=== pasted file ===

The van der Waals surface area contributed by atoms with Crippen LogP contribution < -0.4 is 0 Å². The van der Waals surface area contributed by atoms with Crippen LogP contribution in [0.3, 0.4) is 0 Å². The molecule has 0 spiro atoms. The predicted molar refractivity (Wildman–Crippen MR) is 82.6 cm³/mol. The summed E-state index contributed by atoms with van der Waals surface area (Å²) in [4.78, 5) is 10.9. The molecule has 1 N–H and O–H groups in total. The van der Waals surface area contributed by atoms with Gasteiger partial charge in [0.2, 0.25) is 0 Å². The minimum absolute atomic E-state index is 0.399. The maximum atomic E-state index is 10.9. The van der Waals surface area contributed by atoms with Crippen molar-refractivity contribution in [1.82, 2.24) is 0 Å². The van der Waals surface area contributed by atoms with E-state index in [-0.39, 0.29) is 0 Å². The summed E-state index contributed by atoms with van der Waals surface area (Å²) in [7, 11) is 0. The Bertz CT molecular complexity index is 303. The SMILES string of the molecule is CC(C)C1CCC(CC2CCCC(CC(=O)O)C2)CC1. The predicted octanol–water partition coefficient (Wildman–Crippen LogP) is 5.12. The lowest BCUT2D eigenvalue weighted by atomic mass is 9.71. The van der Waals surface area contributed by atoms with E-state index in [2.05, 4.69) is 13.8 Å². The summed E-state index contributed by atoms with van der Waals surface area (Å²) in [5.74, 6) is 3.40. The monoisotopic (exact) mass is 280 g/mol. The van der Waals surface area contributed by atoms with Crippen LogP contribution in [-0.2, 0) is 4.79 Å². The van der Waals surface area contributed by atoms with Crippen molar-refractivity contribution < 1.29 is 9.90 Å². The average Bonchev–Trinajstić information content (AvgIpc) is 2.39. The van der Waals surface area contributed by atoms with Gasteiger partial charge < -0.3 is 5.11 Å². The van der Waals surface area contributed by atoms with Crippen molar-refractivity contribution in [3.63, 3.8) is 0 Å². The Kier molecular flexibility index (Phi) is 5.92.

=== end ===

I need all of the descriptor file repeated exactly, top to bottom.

The van der Waals surface area contributed by atoms with Crippen LogP contribution < -0.4 is 0 Å². The van der Waals surface area contributed by atoms with Crippen LogP contribution in [0.3, 0.4) is 0 Å². The molecule has 0 spiro atoms. The predicted molar refractivity (Wildman–Crippen MR) is 82.6 cm³/mol. The summed E-state index contributed by atoms with van der Waals surface area (Å²) in [4.78, 5) is 10.9. The molecule has 1 N–H and O–H groups in total. The van der Waals surface area contributed by atoms with Gasteiger partial charge in [0.2, 0.25) is 0 Å². The minimum absolute atomic E-state index is 0.399. The maximum atomic E-state index is 10.9. The van der Waals surface area contributed by atoms with Crippen molar-refractivity contribution in [1.82, 2.24) is 0 Å². The van der Waals surface area contributed by atoms with E-state index in [-0.39, 0.29) is 0 Å². The summed E-state index contributed by atoms with van der Waals surface area (Å²) in [7, 11) is 0. The Bertz CT molecular complexity index is 303. The SMILES string of the molecule is CC(C)C1CCC(CC2CCCC(CC(=O)O)C2)CC1. The predicted octanol–water partition coefficient (Wildman–Crippen LogP) is 5.12. The lowest BCUT2D eigenvalue weighted by atomic mass is 9.71. The van der Waals surface area contributed by atoms with E-state index in [2.05, 4.69) is 13.8 Å². The summed E-state index contributed by atoms with van der Waals surface area (Å²) in [5.74, 6) is 3.40. The monoisotopic (exact) mass is 280 g/mol. The van der Waals surface area contributed by atoms with Crippen LogP contribution in [-0.2, 0) is 4.79 Å². The van der Waals surface area contributed by atoms with Crippen molar-refractivity contribution < 1.29 is 9.90 Å². The average Bonchev–Trinajstić information content (AvgIpc) is 2.39. The van der Waals surface area contributed by atoms with Gasteiger partial charge < -0.3 is 5.11 Å². The van der Waals surface area contributed by atoms with Crippen molar-refractivity contribution in [3.63, 3.8) is 0 Å². The Kier molecular flexibility index (Phi) is 5.92.